Roland and Caroline's Home Page
Joystick Interfacing Projects

Electronics and me have never really gone hand in hand. I liked the idea and usually could think of a project or 2 that was worth doing - but the practicalities (and the cost) encouraged me towards software engineering.

However recently (early 2005) I’ve decided to have another go at it - as I’ve become increasingly frustrated by the limitations and costs of joystick/control systems for the PC and most especially the Sony Playstation 2 (and 1 for that matter).

My main gripe was the lack of a decent flight stick for the Playstation. Caroline owns a Playstation 2 - and my ongoing interest in flight sims has led me to buy some of the few flight sims available for it. To be fair - Playstation flight sticks have been made - but are either very expensive or not currently available.

Looking at the large selection of PC joysticks available to me - I began to wonder if an interfacing project might be worth doing. However my lack of electronic experience has encouraged me to go slowly as damaging Caroline’s Playstation 2 is not really an option.

A quick browse of the web shows there is no lack of adaptors to allow Playstation controllers to be used on the PC. One of these seemed like a good first start as it would allow me to test a custom controller without risking the Playstation 2. In the end I decided on a home made version as it was good practice to build and allowed me to easily monitor the inputs.

Another option for test equipment is a Playstation 1. These have a compatible controller interface with the Playstation 2 and can be picked up very cheaply 2nd hand.

Possibly the best test solution is a wireless adaptor. These devices are designed to allow you to use a controller without a direct wired connection to the Playstation. They are also ideal for experimentation as the custom controller is never electrically connected to the Playstation and therefore cannot do it any damage. The worst that can happen is that the wireless adaptor is damaged. These devices come in 2 main types:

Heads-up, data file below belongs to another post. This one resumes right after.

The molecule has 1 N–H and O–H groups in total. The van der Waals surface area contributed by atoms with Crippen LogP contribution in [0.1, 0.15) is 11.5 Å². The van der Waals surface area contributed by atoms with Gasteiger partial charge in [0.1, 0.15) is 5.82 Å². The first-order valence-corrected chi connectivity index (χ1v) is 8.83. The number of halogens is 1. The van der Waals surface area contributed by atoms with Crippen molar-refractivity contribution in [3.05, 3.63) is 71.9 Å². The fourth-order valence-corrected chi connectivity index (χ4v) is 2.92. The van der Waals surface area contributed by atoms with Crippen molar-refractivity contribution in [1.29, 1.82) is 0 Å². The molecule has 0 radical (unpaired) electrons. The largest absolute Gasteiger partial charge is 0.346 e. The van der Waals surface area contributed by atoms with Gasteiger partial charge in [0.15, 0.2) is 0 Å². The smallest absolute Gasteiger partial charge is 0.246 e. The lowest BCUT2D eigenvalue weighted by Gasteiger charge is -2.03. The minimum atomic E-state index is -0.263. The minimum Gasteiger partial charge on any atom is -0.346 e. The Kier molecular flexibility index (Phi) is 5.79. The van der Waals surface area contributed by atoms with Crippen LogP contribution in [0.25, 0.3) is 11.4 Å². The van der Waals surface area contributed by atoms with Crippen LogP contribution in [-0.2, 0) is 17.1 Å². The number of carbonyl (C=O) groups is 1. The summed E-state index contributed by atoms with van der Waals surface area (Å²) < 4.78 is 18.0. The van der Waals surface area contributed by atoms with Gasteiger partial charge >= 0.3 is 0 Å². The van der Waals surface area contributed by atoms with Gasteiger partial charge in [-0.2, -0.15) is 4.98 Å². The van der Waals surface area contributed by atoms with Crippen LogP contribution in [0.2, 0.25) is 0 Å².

Integrated wireless controller


Integrated - here the wireless adaptor is built into a controller. This is fine if you are happy to modify the supplied controller - but if like me you have existing or multiple controllers - the next option might be better.

Non integrated / separate wireless adaptor


Separate - here the wireless adaptor is not integrated with a controller. The idea is that you plug your existing controller into this device to make it wireless. This is more bulky and therefore less popular than option 1 nowadays - but is ideal for custom controllers. I’ve so far tested this particular device with my 2nd Atari 9 Pin interface and it worked just fine.

I’ve now started work on the controllers themselves and the following links show my progress so far:

Whats in a Playstation controller?

Basic Atari 9 pin interface

2nd Atari 9 pin interface

Basic Playstation Flight stick

Button Box

I’ve also put together some ideas on Playstation interfacing


All text and images Copyright © 2000-2011 Roland Givan, unless otherwise stated. All Rights Reserved. Game artwork copyright their respective publishers.

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